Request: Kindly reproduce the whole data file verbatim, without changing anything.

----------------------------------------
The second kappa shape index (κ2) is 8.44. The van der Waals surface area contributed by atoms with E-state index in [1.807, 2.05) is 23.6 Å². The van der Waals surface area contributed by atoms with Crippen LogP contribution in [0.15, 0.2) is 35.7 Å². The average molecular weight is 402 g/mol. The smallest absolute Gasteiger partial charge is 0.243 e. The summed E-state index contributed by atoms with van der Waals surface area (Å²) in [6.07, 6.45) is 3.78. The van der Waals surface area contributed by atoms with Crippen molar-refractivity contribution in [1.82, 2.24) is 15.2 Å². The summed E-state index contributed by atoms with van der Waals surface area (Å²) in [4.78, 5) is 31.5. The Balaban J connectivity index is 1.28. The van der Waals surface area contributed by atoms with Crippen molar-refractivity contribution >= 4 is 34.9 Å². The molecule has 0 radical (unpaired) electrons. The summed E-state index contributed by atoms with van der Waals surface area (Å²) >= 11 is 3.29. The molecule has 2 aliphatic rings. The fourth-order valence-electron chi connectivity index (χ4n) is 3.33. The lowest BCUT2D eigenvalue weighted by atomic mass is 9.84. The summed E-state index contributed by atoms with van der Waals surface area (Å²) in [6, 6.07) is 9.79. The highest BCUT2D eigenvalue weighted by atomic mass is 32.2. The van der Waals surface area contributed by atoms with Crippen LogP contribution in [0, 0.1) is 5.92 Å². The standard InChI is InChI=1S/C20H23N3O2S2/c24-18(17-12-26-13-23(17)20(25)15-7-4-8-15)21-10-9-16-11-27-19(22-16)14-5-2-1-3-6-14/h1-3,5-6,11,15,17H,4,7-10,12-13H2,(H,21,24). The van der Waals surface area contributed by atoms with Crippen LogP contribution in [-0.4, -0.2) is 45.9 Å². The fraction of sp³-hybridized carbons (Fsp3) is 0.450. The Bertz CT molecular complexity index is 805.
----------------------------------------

The second kappa shape index (κ2) is 8.44. The van der Waals surface area contributed by atoms with E-state index in [1.807, 2.05) is 23.6 Å². The van der Waals surface area contributed by atoms with Crippen LogP contribution in [0.15, 0.2) is 35.7 Å². The average molecular weight is 402 g/mol. The smallest absolute Gasteiger partial charge is 0.243 e. The summed E-state index contributed by atoms with van der Waals surface area (Å²) in [6.07, 6.45) is 3.78. The van der Waals surface area contributed by atoms with Crippen molar-refractivity contribution in [1.82, 2.24) is 15.2 Å². The summed E-state index contributed by atoms with van der Waals surface area (Å²) in [4.78, 5) is 31.5. The Balaban J connectivity index is 1.28. The van der Waals surface area contributed by atoms with Crippen molar-refractivity contribution >= 4 is 34.9 Å². The molecule has 0 radical (unpaired) electrons. The summed E-state index contributed by atoms with van der Waals surface area (Å²) >= 11 is 3.29. The molecule has 2 aliphatic rings. The fourth-order valence-electron chi connectivity index (χ4n) is 3.33. The lowest BCUT2D eigenvalue weighted by atomic mass is 9.84. The summed E-state index contributed by atoms with van der Waals surface area (Å²) in [6, 6.07) is 9.79. The highest BCUT2D eigenvalue weighted by atomic mass is 32.2. The van der Waals surface area contributed by atoms with Crippen LogP contribution in [0, 0.1) is 5.92 Å². The standard InChI is InChI=1S/C20H23N3O2S2/c24-18(17-12-26-13-23(17)20(25)15-7-4-8-15)21-10-9-16-11-27-19(22-16)14-5-2-1-3-6-14/h1-3,5-6,11,15,17H,4,7-10,12-13H2,(H,21,24). The van der Waals surface area contributed by atoms with Crippen LogP contribution in [-0.4, -0.2) is 45.9 Å². The fraction of sp³-hybridized carbons (Fsp3) is 0.450. The Bertz CT molecular complexity index is 805.